Cairo film retrospective celebrates Egypt’s Ihsan Abdel Quddous

Updated 26 October 2019

Cairo film retrospective celebrates Egypt’s Ihsan Abdel Quddous

CAIRO: A film retrospective celebrating the centennial of the late Egyptian writer Ihsan Abdel Quddous is currently running at Cairo’s art-house cinema Zawya. The retrospective opened Oct. 18 with a screening of 1972’s “Empire of M” and features 14 of the 49 films written by Quddous, or adapted from his literary works. It runs until Nov. 1.

According to the organizer’s notes, Quddous “played an integral role in shaping the Egyptian cinematic and literary memory. It proved a challenge to program a retrospective that would encompass and rightfully represent his wide body of work.”




Ihsan Abdel Quddous. (Courtesy: The Abdel Quddous family)

Highlights include “I Am Free” (1959), “Don’t Put Out the Sun” (1961), “The Black Sunglasses” (1963), “The Thin Thread”(1971), “The Dancer and the Politician” (1990), and “The Dancer and the Drummer” (1984). The latter will be screened in the presence of Egyptian actress Nabila Ebeid, who starred in several films written by Quddous.




A film poster for ‘The Empty Pillow.’ (Courtesy: The Abdel Quddous family)

The aim of the retrospective was to curate a program that “depicts the variety characterizing the adaptations of Abdel Quddous’ work, spanning different stages and time periods,” said Nawara Shoukry, head of cinema at Zawya. “We created a wish list, then approached distributors and copyright owners.”

Shoukry added that the Abdel Quddous family provided original film posters, on show at the cinema in parallel to the screenings.




A film poster for ‘The Black Sunglasses.’ (Courtesy: The Abdel Quddous family)

Abdel Quddous’ grandson, journalist Sharif Abdel Kouddous, spoke at the event on opening night. “Unfortunately, he died when I was still in school, before I developed my own ideas and views in politics and in life, and before I became a journalist,” he said, praising his grandfather’s “prolific writings” and “the extent of their impact on Egyptian and Arab society.”   

“I always imagine how much I would have learnt from him and benefitted from talking to him and from his experience,” he said. “His journalism was always independent and against the regime. This freedom has had a direct influence on me.”


Photographers reveal Egypt’s hidden gems in show for a good cause

This is the group’s fourth charitable exhibition. (Supplied)
Updated 19 min 32 sec ago

Photographers reveal Egypt’s hidden gems in show for a good cause

  • Cairo Saturday Walks are a group of photographers who go on adventures every week to take pictures across the city
  • The team is now exhibiting its work for charity at a gallery in the city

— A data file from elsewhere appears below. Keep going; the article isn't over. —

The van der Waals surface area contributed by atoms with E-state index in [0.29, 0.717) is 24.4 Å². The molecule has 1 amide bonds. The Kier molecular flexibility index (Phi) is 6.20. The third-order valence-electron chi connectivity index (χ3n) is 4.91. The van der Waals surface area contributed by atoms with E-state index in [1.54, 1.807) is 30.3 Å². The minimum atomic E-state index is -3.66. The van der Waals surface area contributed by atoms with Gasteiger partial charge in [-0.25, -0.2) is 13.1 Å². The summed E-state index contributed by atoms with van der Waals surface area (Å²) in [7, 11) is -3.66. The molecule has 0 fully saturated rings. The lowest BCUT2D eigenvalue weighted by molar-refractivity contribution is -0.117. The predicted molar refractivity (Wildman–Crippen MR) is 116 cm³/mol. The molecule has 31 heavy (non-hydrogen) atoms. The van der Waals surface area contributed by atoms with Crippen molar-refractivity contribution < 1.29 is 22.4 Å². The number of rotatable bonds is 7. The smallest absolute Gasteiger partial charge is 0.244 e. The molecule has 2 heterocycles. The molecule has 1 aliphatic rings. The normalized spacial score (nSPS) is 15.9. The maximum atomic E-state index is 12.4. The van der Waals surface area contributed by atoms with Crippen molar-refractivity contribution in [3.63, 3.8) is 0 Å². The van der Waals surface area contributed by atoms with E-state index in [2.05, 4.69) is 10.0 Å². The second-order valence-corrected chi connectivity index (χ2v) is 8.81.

DUBAI: The Cairo Saturday Walks team, a group of photographers who go on adventures every week to take pictures across the city, are now exhibiting their work for charity at a gallery in the city.

The exhibition brought together more than 50 local, international, professional and amateur photographers who are displaying their work in the Maadi district until Nov. 22.

The youngest participant is 13 and the oldest is 60. (Supplied)

All proceeds from the gallery will go to the restoration of a public facility in one of the underserved areas that the group has walked in and photographed during the past, according to the founder of Cairo Saturday Walks Karim El-Hayawan.

This is the group’s fourth charitable exhibition.

El-Hayawan described the practice as an “organic experience,” during which photographers discover the city’s hidden gems.

The group is displaying its work in the Maadi district until Nov. 22. (Supplied)

What started off as a one-man weekly walk is now a practice shared by 500 photographers.

El-Hayawan’s journey began after he took a basic introductory course in photography. “I did not have time during the week to work on my photography assignments. I used to go out every Saturday to take pictures and I used to post on my account. Then a lot of people started asking me ‘Where are these places? Where do you go? We want to join,’ although (these places) exist 10-15 minutes from anywhere in Cairo, but people did not notice them or had forgotten them,” he told Arab News.

The photographers walk around and discover the city’s hidden gems. (Supplied)

The group has a library of more than 15,000 pictures accessible on Instagram through #cairosaturdaywalks.

“We ask people who join us to share their pictures on that hashtag, with the intention of having a long-term documentation of Cairo,” El-Hayawan said. “Everyone takes pictures from his/her own perspective. It is extremely neutral; everyone takes pictures of whatever they want.”

In two to three years, people can go back to this documentation and see that Cairo looked this way at this time,” he said.

All proceeds from the gallery will go to the restoration of a public facility in one of the underserved areas that the group has walked in and photographed during the past. (Supplied)

A typical Saturday for the photographers starts off at a cafe. “We meet in the morning at a coffee shop and we take a little bus that we rent every Saturday and we just hit the road to somewhere random and we get lost. We call them to pick us up from wherever we reach at the end of the day. The idea is that it has no structure and I really aimed at that from the very beginning,” El-Hayawan said.

What started off as a one-man weekly walk is now a practice shared by 500 photographers. (Supplied)

The youngest participant is 13 and the oldest is 60, but El-Hayawan said that anyone can join the walk and share their pictures.

“I found out about Cairo Saturday Walks from Instagram. The spirit of people I walk with is just amazing. Also, the fact that I am Egyptian yet I still get amazed by Cairo’s streets is what pushes me to explore more every week,” Yara Wael, a 17-year-old photographer, told Arab News.